The Residential College (RC) is a small, four-year program that provides any LSA student an engaging environment with an emphasis on languages, writing & discussion, the social sciences, and the arts. The RC enables students to combine the resources of the larger university with the lively intellectual atmosphere of a small, liberal arts college, while choosing any LSA major. RC students live together their first two years in East Quad.
Michigan Research and Discovery Scholars (MRADS) provides an opportunity for first-year students of any potential major to participate in a year-long research project with UM faculty. Members live with other students participating in research, join in peer-led study groups, and participate in social events throughout the year. Beyond research events, last year MRADS students held game nights, talent shows, and participated in craft activities. Sophomore student leaders who participated in MRADS during their first year also live in Mosher-Jordan and serve as mentors and research advisors to first-year students.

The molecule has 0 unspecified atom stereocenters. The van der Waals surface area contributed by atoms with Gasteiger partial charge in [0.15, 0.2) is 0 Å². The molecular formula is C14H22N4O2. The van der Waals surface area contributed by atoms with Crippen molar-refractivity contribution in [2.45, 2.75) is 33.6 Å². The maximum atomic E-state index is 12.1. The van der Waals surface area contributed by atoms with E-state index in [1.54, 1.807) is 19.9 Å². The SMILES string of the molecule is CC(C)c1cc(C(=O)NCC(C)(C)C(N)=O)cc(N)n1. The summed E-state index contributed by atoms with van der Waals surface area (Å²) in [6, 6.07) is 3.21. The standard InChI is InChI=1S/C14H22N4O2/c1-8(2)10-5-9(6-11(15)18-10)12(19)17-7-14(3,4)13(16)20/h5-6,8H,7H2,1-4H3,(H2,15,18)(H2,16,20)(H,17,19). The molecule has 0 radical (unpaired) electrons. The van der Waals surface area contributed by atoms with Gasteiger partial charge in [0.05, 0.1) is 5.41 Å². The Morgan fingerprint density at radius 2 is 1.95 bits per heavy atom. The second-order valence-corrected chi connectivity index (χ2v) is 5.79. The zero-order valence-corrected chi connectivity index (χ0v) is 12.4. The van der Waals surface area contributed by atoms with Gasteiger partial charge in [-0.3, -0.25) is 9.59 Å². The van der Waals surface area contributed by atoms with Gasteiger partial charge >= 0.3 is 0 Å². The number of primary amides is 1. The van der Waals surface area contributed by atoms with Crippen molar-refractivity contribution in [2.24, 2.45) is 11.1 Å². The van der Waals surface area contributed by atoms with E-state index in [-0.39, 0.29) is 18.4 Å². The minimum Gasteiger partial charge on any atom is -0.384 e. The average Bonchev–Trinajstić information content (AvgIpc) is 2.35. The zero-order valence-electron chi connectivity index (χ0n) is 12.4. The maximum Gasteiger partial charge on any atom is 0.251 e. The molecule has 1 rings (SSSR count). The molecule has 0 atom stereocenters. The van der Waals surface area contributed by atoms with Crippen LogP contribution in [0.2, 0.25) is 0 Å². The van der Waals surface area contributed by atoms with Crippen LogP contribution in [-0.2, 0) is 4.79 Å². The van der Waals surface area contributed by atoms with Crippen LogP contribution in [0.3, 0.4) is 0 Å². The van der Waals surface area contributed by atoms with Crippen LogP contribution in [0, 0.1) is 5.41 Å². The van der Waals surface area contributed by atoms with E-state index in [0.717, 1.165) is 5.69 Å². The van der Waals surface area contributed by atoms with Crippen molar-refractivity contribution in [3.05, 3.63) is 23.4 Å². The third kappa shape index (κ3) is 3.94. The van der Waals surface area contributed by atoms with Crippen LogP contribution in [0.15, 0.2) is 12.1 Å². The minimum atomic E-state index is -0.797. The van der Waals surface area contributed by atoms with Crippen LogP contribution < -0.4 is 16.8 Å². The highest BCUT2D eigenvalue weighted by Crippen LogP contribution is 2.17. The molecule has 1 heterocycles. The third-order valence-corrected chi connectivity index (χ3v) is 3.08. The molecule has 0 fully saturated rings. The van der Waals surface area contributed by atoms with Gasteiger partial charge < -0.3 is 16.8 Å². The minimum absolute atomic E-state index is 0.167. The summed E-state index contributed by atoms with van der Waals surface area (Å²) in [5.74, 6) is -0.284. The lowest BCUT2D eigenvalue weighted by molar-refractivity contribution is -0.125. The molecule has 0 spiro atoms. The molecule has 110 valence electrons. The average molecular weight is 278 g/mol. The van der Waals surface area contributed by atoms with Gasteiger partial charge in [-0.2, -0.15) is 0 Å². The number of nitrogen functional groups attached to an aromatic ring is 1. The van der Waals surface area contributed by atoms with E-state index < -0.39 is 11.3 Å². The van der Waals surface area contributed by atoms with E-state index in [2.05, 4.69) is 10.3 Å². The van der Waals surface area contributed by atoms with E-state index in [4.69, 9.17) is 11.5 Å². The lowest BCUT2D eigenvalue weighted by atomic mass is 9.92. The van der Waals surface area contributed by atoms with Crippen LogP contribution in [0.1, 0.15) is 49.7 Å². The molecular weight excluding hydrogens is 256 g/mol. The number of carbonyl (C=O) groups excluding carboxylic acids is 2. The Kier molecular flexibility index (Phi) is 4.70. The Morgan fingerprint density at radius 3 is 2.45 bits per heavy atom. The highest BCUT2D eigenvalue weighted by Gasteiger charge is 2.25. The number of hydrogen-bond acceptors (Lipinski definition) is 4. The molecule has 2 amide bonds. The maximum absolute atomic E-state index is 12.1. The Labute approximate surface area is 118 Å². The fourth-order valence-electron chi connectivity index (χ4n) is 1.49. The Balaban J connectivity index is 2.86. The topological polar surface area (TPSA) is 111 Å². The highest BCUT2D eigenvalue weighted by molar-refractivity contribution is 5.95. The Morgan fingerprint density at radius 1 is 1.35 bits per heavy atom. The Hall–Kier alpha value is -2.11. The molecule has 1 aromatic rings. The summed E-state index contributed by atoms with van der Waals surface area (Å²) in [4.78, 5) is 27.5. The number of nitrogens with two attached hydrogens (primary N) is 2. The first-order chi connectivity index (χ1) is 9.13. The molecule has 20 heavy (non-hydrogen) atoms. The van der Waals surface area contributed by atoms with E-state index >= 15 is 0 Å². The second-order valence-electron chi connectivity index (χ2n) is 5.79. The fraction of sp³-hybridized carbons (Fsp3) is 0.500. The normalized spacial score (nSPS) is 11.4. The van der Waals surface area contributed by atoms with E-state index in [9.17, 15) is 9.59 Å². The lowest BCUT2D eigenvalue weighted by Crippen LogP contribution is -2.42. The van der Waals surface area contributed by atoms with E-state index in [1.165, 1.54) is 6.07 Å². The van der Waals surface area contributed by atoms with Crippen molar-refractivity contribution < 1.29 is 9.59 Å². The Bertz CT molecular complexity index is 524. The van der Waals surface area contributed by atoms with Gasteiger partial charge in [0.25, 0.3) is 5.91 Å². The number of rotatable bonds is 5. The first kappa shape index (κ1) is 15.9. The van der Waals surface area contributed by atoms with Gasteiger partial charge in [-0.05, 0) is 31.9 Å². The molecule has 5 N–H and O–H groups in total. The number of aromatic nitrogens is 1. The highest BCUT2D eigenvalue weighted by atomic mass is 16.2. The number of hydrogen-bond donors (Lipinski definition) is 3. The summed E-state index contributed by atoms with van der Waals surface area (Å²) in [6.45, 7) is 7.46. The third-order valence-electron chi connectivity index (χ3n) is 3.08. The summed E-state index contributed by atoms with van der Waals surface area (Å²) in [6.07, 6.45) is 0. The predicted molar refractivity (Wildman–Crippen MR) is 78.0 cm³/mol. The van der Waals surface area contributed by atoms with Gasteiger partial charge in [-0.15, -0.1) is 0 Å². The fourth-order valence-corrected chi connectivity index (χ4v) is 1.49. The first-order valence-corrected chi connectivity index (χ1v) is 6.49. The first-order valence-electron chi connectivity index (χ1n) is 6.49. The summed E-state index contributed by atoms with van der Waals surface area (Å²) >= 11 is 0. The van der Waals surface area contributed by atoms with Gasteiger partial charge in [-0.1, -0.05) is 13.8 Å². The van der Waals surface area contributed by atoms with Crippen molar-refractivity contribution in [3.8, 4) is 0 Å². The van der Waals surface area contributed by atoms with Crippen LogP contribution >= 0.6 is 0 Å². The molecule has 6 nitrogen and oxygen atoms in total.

The Michigan Community Scholars Program (MCSP) is for students who are committed to community service, social justice, diversity, and academic study. Through small courses, service projects, social programs and other opportunities, students work to model a community of friendship, responsibility, diversity and much more. MCSP helps to smooth the transition from high school to college and prepares students for leadership roles on campus and in their future careers. Students and faculty participate in student-organized events.